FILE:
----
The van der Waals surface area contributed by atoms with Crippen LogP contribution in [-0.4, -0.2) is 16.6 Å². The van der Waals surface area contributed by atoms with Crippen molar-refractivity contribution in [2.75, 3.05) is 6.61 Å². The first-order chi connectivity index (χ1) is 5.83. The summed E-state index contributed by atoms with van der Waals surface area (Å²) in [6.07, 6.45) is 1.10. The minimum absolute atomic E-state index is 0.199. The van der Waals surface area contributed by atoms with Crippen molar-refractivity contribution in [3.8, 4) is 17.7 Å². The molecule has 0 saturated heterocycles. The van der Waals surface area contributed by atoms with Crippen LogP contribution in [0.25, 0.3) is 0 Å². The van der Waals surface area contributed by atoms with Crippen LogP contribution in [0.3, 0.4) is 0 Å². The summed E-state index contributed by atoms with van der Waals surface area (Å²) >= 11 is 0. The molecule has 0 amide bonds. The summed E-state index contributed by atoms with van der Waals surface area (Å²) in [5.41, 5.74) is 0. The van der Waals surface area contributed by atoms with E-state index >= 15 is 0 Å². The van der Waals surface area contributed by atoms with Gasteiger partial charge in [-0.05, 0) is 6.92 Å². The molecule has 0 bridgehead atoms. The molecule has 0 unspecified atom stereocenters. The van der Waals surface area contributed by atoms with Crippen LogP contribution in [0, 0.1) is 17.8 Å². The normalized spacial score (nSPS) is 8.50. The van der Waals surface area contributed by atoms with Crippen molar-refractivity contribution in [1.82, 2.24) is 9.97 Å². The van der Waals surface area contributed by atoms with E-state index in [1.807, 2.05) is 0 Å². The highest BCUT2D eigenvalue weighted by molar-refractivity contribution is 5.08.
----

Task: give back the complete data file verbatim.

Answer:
The van der Waals surface area contributed by atoms with Crippen LogP contribution in [-0.4, -0.2) is 16.6 Å². The van der Waals surface area contributed by atoms with Crippen molar-refractivity contribution in [2.75, 3.05) is 6.61 Å². The first-order chi connectivity index (χ1) is 5.83. The summed E-state index contributed by atoms with van der Waals surface area (Å²) in [6.07, 6.45) is 1.10. The minimum absolute atomic E-state index is 0.199. The van der Waals surface area contributed by atoms with Crippen molar-refractivity contribution in [3.8, 4) is 17.7 Å². The molecule has 0 saturated heterocycles. The van der Waals surface area contributed by atoms with Crippen LogP contribution in [0.25, 0.3) is 0 Å². The van der Waals surface area contributed by atoms with Crippen LogP contribution in [0.3, 0.4) is 0 Å². The summed E-state index contributed by atoms with van der Waals surface area (Å²) >= 11 is 0. The molecule has 0 amide bonds. The summed E-state index contributed by atoms with van der Waals surface area (Å²) in [5.41, 5.74) is 0. The van der Waals surface area contributed by atoms with E-state index >= 15 is 0 Å². The van der Waals surface area contributed by atoms with Gasteiger partial charge in [-0.05, 0) is 6.92 Å². The molecule has 0 bridgehead atoms. The molecule has 0 unspecified atom stereocenters. The van der Waals surface area contributed by atoms with Crippen LogP contribution in [0, 0.1) is 17.8 Å². The normalized spacial score (nSPS) is 8.50. The van der Waals surface area contributed by atoms with Crippen molar-refractivity contribution in [1.82, 2.24) is 9.97 Å². The van der Waals surface area contributed by atoms with E-state index in [1.807, 2.05) is 0 Å². The highest BCUT2D eigenvalue weighted by molar-refractivity contribution is 5.08.